Products and Tools

EDT3

Ecosystem Diagnosis + Treatment

Categorized Under: Environment

 

 

ICF International's Ecosystem Diagnosis and Treatment system (EDT) was developed more than 15 years ago as an application of the medical model of diagnosis and treatment to watershed management issues.

Ecosystem Diagnosis and TreatmentThe first EDT tool was developed in an offline database environment and focused almost exclusively on Chinook, coho, and steelhead in their freshwater life stages.

The second version of EDT included its evolution to a web-based environment, and provided a shared system for cooperative basin planning. EDT has been used throughout much of the Columbia Basin and Puget Sound in the Pacific Northwest of the United States. While there was much strength in these systems, modern ecosystem management problems present ever increasing challenges for flexibility, integration, and transparency.

Ecosystem Diagnosis and Treatment 3.0 (EDT3) is a modernized toolset based on public-facing web services and the Windows™ Presentation Foundation™ environment. It leverages the power of desktop computers while providing opportunities for integration with outside web services.

EDT3 is designed to offer integration with U.S. Army Corps of Engineers (ACOE) Hydrologic Engineering Center (HEC) data, U.S. Environmental Protection Agency (EPA) hydrological unit data, and a variety of geographic information system (GIS) data sources. The system includes a more flexible data management and reporting structure that allows for evolutionary significant unit (ESU)-specific species habitat-relationship rules, habitat status and trends reports, and variable out-of-basin conditions. The model provides a more comprehensive user interface for designing, testing, implementing, and publishing EDT models. Importantly, EDT3 can utilize data created in EDT2, allowing users to build on past investments.

Why is EDT3 Important?

  • Habitat status and trends—evaluate changes in ecosystem conditions through time and determine revised management priorities
  • Complex networks—evaluate bypass systems, split channels, multiple fish ladders, dendritic estuaries, and branched networks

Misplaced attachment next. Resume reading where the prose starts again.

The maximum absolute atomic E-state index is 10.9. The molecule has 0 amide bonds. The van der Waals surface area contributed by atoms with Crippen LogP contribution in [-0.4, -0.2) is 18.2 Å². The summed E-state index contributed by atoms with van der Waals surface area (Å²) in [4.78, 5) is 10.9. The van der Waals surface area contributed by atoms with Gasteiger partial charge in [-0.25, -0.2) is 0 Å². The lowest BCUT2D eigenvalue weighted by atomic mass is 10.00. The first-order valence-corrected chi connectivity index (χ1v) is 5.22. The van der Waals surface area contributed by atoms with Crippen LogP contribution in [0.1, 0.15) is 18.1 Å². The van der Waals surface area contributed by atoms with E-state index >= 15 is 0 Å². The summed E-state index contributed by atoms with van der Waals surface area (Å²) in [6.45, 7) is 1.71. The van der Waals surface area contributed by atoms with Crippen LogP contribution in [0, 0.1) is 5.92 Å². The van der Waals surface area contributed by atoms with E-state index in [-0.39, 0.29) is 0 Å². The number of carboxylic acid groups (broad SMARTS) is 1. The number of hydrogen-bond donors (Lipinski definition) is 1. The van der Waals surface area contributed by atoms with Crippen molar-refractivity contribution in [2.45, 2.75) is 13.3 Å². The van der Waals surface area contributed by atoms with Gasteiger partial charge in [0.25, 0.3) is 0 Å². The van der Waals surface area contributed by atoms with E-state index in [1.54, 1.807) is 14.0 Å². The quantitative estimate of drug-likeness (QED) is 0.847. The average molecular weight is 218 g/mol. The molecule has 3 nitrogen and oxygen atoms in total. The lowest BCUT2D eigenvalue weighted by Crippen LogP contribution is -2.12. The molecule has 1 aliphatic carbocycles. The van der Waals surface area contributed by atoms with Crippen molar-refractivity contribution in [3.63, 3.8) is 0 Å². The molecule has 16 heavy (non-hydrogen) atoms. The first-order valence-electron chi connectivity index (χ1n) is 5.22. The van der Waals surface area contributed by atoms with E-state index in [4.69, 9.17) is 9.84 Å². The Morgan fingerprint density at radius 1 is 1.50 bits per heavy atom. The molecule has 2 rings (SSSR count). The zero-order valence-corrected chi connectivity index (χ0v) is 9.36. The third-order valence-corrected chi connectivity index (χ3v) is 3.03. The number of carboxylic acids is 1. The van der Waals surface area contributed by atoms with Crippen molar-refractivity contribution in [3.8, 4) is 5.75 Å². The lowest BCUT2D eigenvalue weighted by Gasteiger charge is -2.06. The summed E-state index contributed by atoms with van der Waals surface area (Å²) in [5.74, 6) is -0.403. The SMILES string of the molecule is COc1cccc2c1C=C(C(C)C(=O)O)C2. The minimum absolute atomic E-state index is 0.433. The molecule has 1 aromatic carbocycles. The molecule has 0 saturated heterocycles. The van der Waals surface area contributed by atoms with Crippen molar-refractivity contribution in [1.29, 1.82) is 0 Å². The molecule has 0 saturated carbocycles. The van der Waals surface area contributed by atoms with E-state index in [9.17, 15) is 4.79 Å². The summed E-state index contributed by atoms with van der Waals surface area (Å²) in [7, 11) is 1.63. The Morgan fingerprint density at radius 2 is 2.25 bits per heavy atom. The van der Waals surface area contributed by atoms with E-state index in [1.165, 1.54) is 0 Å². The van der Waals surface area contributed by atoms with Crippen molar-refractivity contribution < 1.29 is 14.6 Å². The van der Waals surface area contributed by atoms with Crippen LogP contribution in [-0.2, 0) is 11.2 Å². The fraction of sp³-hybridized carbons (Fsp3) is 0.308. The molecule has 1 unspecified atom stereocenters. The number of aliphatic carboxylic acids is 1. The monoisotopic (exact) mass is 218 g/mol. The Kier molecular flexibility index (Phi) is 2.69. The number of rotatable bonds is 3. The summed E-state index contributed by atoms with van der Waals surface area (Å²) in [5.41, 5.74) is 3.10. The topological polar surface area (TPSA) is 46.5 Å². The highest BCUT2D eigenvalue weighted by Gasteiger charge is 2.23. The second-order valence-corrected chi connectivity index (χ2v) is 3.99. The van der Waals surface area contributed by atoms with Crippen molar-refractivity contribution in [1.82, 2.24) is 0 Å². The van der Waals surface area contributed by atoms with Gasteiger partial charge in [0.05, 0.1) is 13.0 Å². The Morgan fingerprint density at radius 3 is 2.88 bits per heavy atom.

• Expanded applications—modernized information structure allows for ready adaptation to new watersheds, species, and ESUs using new life history information, species-habitat rules, and environmental attributes

Key Features of EDT3

  • Enterprise class menu-driven user interface allows for intuitive navigation and web service enabled .net code library allows for integration with public data sources and automatic online updates
  • Online storage and data management offers improved organization and efficiency using the EDT3 file explorer
  • Improved workflow provides a more efficient application of biological information such as spawning reaches, life history data, and trajectories
  • Publication system provides public access to online and downloadable performance, diagnostic, and prioritization reports

ICF provides clients with quantitative tools, analyses and applications to meet the complex and sometimes stringent legal and scientific needs of 21st-century natural resource management. We combine in-depth biological and ecological knowledge with mathematics, computer modeling, software development and data management to create quantitative tools that facilitate a collaborative, scientific approach that works and will withstand legal and scientific scrutiny.

Our team of scientists, mathematicians, and software developers has experience worldwide in virtually every biome bringing creative and efficient solutions to today’s freshwater, marine, and terrestrial natural resource projects.

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Authored By

  • Chip McConnaha

    PrincipalICF International

    Dr. Chip McConnaha has worked throughout the Pacific Northwest and California on fishery issues and watershed restoration for tribal, state, and Federal agencies. He is well versed in the integration of science and policy and has worked with diverse clients to develop effective science-based watershed and species recovery plans. He leads the ICF biometrics practice that develops quantitative models and analytical tools to assist natural resource management and environmental decision making.

    He has assisted private and governmental agencies to develop watershed recovery plans, including salmon habitat recovery plans for most sub-basins in the Columbia River.

Insight Details

Authors: ,

Jesse Schwartz

 
 

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